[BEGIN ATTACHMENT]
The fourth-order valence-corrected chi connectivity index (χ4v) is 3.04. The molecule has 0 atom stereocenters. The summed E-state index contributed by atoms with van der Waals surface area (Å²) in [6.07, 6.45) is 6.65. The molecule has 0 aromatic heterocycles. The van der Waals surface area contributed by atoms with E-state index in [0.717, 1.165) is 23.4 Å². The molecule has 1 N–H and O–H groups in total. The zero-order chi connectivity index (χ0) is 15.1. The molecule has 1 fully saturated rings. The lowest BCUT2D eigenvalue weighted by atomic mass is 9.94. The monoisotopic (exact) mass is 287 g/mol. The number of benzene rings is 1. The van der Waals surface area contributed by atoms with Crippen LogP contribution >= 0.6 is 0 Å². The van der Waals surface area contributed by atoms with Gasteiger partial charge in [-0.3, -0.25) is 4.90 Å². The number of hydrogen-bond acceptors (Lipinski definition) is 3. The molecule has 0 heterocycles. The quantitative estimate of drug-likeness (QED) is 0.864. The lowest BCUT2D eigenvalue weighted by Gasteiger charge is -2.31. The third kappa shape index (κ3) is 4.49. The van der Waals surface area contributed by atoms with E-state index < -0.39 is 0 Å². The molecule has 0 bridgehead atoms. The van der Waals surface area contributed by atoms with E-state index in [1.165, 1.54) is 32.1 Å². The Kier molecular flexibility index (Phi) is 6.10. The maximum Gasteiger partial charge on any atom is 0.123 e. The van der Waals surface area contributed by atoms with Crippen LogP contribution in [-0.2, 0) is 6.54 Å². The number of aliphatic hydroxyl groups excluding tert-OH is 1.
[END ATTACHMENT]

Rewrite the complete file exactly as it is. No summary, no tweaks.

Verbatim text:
The fourth-order valence-corrected chi connectivity index (χ4v) is 3.04. The molecule has 0 atom stereocenters. The summed E-state index contributed by atoms with van der Waals surface area (Å²) in [6.07, 6.45) is 6.65. The molecule has 0 aromatic heterocycles. The van der Waals surface area contributed by atoms with E-state index in [0.717, 1.165) is 23.4 Å². The molecule has 1 N–H and O–H groups in total. The zero-order chi connectivity index (χ0) is 15.1. The molecule has 1 fully saturated rings. The lowest BCUT2D eigenvalue weighted by atomic mass is 9.94. The monoisotopic (exact) mass is 287 g/mol. The number of benzene rings is 1. The van der Waals surface area contributed by atoms with Crippen LogP contribution >= 0.6 is 0 Å². The van der Waals surface area contributed by atoms with Gasteiger partial charge in [-0.3, -0.25) is 4.90 Å². The number of hydrogen-bond acceptors (Lipinski definition) is 3. The molecule has 0 heterocycles. The quantitative estimate of drug-likeness (QED) is 0.864. The lowest BCUT2D eigenvalue weighted by Gasteiger charge is -2.31. The third kappa shape index (κ3) is 4.49. The van der Waals surface area contributed by atoms with E-state index < -0.39 is 0 Å². The molecule has 0 bridgehead atoms. The van der Waals surface area contributed by atoms with E-state index in [1.165, 1.54) is 32.1 Å². The Kier molecular flexibility index (Phi) is 6.10. The maximum Gasteiger partial charge on any atom is 0.123 e. The van der Waals surface area contributed by atoms with Crippen LogP contribution in [-0.2, 0) is 6.54 Å². The number of aliphatic hydroxyl groups excluding tert-OH is 1.